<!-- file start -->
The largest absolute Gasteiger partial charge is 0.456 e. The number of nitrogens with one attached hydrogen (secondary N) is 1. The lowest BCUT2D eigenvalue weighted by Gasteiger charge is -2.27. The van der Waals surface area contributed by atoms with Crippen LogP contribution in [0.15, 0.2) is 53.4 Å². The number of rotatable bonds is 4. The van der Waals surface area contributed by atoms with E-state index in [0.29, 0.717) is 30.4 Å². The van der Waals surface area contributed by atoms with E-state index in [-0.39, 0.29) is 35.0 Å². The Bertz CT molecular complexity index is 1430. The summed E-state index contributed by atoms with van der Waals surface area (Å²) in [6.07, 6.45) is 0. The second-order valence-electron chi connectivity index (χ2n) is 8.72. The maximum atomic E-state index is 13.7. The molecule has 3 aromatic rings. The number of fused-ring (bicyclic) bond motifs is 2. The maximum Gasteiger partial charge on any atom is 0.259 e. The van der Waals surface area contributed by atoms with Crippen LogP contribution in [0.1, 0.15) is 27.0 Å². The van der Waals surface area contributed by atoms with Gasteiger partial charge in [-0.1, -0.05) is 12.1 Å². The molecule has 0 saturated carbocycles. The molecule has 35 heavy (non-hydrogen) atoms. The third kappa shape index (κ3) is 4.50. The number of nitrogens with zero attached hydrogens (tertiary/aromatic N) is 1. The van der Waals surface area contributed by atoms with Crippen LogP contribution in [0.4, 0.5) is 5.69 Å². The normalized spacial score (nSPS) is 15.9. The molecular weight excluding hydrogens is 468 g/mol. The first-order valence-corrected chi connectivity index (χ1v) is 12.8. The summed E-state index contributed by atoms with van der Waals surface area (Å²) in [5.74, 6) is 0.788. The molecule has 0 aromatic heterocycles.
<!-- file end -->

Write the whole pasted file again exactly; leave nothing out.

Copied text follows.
The largest absolute Gasteiger partial charge is 0.456 e. The number of nitrogens with one attached hydrogen (secondary N) is 1. The lowest BCUT2D eigenvalue weighted by Gasteiger charge is -2.27. The van der Waals surface area contributed by atoms with Crippen LogP contribution in [0.15, 0.2) is 53.4 Å². The number of rotatable bonds is 4. The van der Waals surface area contributed by atoms with E-state index in [0.29, 0.717) is 30.4 Å². The van der Waals surface area contributed by atoms with E-state index in [-0.39, 0.29) is 35.0 Å². The Bertz CT molecular complexity index is 1430. The summed E-state index contributed by atoms with van der Waals surface area (Å²) in [6.07, 6.45) is 0. The second-order valence-electron chi connectivity index (χ2n) is 8.72. The maximum atomic E-state index is 13.7. The molecule has 3 aromatic rings. The number of fused-ring (bicyclic) bond motifs is 2. The maximum Gasteiger partial charge on any atom is 0.259 e. The van der Waals surface area contributed by atoms with Crippen LogP contribution in [0.1, 0.15) is 27.0 Å². The van der Waals surface area contributed by atoms with Gasteiger partial charge in [-0.1, -0.05) is 12.1 Å². The molecule has 0 saturated carbocycles. The molecule has 35 heavy (non-hydrogen) atoms. The third kappa shape index (κ3) is 4.50. The number of nitrogens with zero attached hydrogens (tertiary/aromatic N) is 1. The van der Waals surface area contributed by atoms with Crippen LogP contribution in [0.4, 0.5) is 5.69 Å². The normalized spacial score (nSPS) is 15.9. The molecular weight excluding hydrogens is 468 g/mol. The first-order valence-corrected chi connectivity index (χ1v) is 12.8. The summed E-state index contributed by atoms with van der Waals surface area (Å²) in [5.74, 6) is 0.788. The molecule has 0 aromatic heterocycles.